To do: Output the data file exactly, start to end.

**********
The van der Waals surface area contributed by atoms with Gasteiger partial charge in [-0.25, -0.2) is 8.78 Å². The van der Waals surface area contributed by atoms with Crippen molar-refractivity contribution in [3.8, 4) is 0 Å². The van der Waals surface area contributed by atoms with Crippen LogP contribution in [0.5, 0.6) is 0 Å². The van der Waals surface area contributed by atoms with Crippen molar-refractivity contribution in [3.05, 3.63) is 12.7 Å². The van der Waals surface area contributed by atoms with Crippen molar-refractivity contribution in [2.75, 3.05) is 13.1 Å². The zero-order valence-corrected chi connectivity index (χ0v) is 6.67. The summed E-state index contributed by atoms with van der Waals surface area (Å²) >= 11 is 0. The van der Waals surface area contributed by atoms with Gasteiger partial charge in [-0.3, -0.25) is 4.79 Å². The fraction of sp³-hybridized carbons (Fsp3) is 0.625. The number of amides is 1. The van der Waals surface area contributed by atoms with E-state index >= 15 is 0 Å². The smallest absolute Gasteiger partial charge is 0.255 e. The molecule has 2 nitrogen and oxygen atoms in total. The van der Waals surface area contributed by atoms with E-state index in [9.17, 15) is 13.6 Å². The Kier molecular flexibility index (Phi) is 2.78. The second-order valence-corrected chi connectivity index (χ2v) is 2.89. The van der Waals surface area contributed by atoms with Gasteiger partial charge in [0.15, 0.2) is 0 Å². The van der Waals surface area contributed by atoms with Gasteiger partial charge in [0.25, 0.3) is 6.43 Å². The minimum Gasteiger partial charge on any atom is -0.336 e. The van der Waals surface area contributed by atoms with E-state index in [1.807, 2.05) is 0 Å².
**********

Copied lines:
The van der Waals surface area contributed by atoms with Gasteiger partial charge in [-0.25, -0.2) is 8.78 Å². The van der Waals surface area contributed by atoms with Crippen molar-refractivity contribution in [3.8, 4) is 0 Å². The van der Waals surface area contributed by atoms with Crippen LogP contribution in [0.5, 0.6) is 0 Å². The van der Waals surface area contributed by atoms with Crippen molar-refractivity contribution in [3.05, 3.63) is 12.7 Å². The van der Waals surface area contributed by atoms with Crippen molar-refractivity contribution in [2.75, 3.05) is 13.1 Å². The zero-order valence-corrected chi connectivity index (χ0v) is 6.67. The summed E-state index contributed by atoms with van der Waals surface area (Å²) >= 11 is 0. The van der Waals surface area contributed by atoms with Gasteiger partial charge in [-0.3, -0.25) is 4.79 Å². The fraction of sp³-hybridized carbons (Fsp3) is 0.625. The number of amides is 1. The van der Waals surface area contributed by atoms with E-state index >= 15 is 0 Å². The smallest absolute Gasteiger partial charge is 0.255 e. The molecule has 2 nitrogen and oxygen atoms in total. The van der Waals surface area contributed by atoms with E-state index in [9.17, 15) is 13.6 Å². The Kier molecular flexibility index (Phi) is 2.78. The second-order valence-corrected chi connectivity index (χ2v) is 2.89. The van der Waals surface area contributed by atoms with Gasteiger partial charge in [0.15, 0.2) is 0 Å². The van der Waals surface area contributed by atoms with Gasteiger partial charge in [0.25, 0.3) is 6.43 Å². The minimum Gasteiger partial charge on any atom is -0.336 e. The van der Waals surface area contributed by atoms with E-state index in [1.807, 2.05) is 0 Å².